How Do You Price Free Form Progressive Lenses?

Freeform progressives are commanding top dollar at many optometric practices, according to The Vision Council November 2012 Eye Care Professional Report. The most expensive progressive lenses being dispensed were free form progressives which sold on average for $413.14. Free form progressives were less expensive at smaller practices. Practices with only one location sold free form progressives for an average of $402.93, while practices with more than five locations sold free forms for $436.82 on average–over $30 more per pair. Free forms were also more expensive in the Midwest region of the US than other regions ($431.60 in the Midwest vs. $382.39 in the Mountain-Pacific region.

 

How freeform progressive lenses are doing in your practice?

If you have an average practice, you are seeing 2,200 patients for exams with refractions per year per doctor. Approximately 60 percent are getting eyeglasses–that would be 1,320 people (eg: .6 x 2,200 = 1,320). Of the 1,320 people who get glasses, approximately 50 percent are single vision and 50 percent are multifocals. That means 660 potential pairs of freeform progressive lenses per year could be sold in your practice.

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Why Do Patients Continue to Wear Progressive Lenses?

The majority of consumers-68%-who previously wore progressive lenses and continue to wear progressives say they do so because they were satisfied with the design, according to The Vision Council’s 2012 Progressive Lens White Paper. Of first-time progressive purchasers, 42% said they wanted something they could use for both distance and reading while 39% said they wanted something that did not have a line visible to others. Only 26% switched to progressives because their ECP recommended they do so. Of consumers who previously wore single-vision lenses and switched to progressives, the majority said they did so because their prescription changed.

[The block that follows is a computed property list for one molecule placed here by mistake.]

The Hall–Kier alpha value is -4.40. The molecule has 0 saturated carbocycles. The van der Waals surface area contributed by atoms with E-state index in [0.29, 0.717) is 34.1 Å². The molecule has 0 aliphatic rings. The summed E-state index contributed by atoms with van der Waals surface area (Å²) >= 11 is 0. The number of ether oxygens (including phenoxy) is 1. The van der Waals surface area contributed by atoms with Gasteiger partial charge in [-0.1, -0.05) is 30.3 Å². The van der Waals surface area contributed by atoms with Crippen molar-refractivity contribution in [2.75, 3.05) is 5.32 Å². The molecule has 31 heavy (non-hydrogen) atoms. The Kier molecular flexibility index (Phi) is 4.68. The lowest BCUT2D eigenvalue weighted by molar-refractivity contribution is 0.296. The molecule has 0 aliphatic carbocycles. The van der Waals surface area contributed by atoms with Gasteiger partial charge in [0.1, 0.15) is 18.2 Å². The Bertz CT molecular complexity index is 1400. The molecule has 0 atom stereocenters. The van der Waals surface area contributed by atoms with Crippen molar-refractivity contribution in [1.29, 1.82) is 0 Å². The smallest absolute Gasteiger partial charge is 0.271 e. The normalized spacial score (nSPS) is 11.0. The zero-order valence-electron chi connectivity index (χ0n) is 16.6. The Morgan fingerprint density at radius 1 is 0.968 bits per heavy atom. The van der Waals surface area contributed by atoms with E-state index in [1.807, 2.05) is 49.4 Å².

If 68% were satisfied with the lens design and 32% were not, that’s a problem. Doctors and opticians need to better link lens design to patient lifestyle.  

So, how do you determine the patient lifestyle in your practice? As a group, eyecare providers have spent so much time trying to refine the medical history to meet reimbursement documentation requirements that we have ignored the lifestyle history questionnaire. So, let’s focus on the lifestyle history questionnaire today. Is it up to date? Does it include questions about tablet and smartphone usage? Does it question how much time the patient spends on near-work each day?  If not, today is the day you should initiate an update.   

The second issue here is lens design. We definitely need to make sure both doctors and opticians are matching patients’ lifestyles to the best lens design rather than just prescribing their favorite “safe” lens. This means taking the time to meet with lens manufacturer representatives, as well as in-depth discussions between doctors and opticians. Our goal is not to have a patient settle for an adequate lens design but rather to give our patients the best lens design for their unique lifestyle. Don’t forget to educate your patient about what you are doing and why.

Updating the patient lifestyle history questionnaire and making sure both doctors and opticians are matching the patient’s lifestyle history questionnaire with the best lens design are fundamental issues that need our immediate attention. Get this handled today and it will be a win for both your patients and your practice.

Retail Pricing of Progressive Lenses

Market Facts

Progressive Lens Sales Average $226 per Pairs

Data from the on-going VisionWatch consumer panel indicate that the average price paid for progressive lenses is $226. By comparison, the average price paid for bifocal lenses is $88 — $138 less than for PALs. The average price consumers pay for top-of-the-line free-form lenses is $298.